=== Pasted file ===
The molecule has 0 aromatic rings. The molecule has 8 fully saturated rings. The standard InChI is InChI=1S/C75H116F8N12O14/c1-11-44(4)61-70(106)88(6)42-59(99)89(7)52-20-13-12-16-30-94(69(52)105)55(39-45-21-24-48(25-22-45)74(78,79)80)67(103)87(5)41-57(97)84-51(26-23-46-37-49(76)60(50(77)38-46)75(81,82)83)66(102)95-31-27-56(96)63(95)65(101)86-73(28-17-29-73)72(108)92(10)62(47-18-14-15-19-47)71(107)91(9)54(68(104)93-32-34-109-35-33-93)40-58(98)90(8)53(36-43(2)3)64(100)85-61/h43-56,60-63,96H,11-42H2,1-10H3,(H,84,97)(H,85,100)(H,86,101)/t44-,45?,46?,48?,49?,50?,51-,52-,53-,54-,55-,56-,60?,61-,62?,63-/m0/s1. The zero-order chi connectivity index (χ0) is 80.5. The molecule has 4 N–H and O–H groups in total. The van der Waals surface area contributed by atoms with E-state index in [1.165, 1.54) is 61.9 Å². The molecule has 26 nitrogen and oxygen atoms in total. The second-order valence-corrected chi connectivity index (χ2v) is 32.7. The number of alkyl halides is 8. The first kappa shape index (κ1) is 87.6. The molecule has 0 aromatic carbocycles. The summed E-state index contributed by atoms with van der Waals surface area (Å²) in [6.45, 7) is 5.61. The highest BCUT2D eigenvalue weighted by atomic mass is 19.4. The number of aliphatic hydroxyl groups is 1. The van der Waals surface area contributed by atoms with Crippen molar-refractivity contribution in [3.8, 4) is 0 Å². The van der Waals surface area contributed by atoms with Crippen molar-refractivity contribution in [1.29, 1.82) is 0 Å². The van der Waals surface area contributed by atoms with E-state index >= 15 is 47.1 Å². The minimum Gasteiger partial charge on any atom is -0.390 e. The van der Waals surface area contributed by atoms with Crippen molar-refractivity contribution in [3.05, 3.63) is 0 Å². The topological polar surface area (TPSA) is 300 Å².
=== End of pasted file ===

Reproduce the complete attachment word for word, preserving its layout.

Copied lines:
The molecule has 0 aromatic rings. The molecule has 8 fully saturated rings. The standard InChI is InChI=1S/C75H116F8N12O14/c1-11-44(4)61-70(106)88(6)42-59(99)89(7)52-20-13-12-16-30-94(69(52)105)55(39-45-21-24-48(25-22-45)74(78,79)80)67(103)87(5)41-57(97)84-51(26-23-46-37-49(76)60(50(77)38-46)75(81,82)83)66(102)95-31-27-56(96)63(95)65(101)86-73(28-17-29-73)72(108)92(10)62(47-18-14-15-19-47)71(107)91(9)54(68(104)93-32-34-109-35-33-93)40-58(98)90(8)53(36-43(2)3)64(100)85-61/h43-56,60-63,96H,11-42H2,1-10H3,(H,84,97)(H,85,100)(H,86,101)/t44-,45?,46?,48?,49?,50?,51-,52-,53-,54-,55-,56-,60?,61-,62?,63-/m0/s1. The zero-order chi connectivity index (χ0) is 80.5. The molecule has 4 N–H and O–H groups in total. The van der Waals surface area contributed by atoms with E-state index in [1.165, 1.54) is 61.9 Å². The molecule has 26 nitrogen and oxygen atoms in total. The second-order valence-corrected chi connectivity index (χ2v) is 32.7. The number of alkyl halides is 8. The first kappa shape index (κ1) is 87.6. The molecule has 0 aromatic carbocycles. The summed E-state index contributed by atoms with van der Waals surface area (Å²) in [6.45, 7) is 5.61. The highest BCUT2D eigenvalue weighted by atomic mass is 19.4. The number of aliphatic hydroxyl groups is 1. The van der Waals surface area contributed by atoms with Crippen molar-refractivity contribution in [3.8, 4) is 0 Å². The van der Waals surface area contributed by atoms with Crippen molar-refractivity contribution in [1.29, 1.82) is 0 Å². The van der Waals surface area contributed by atoms with E-state index >= 15 is 47.1 Å². The minimum Gasteiger partial charge on any atom is -0.390 e. The van der Waals surface area contributed by atoms with Crippen molar-refractivity contribution in [3.05, 3.63) is 0 Å². The topological polar surface area (TPSA) is 300 Å².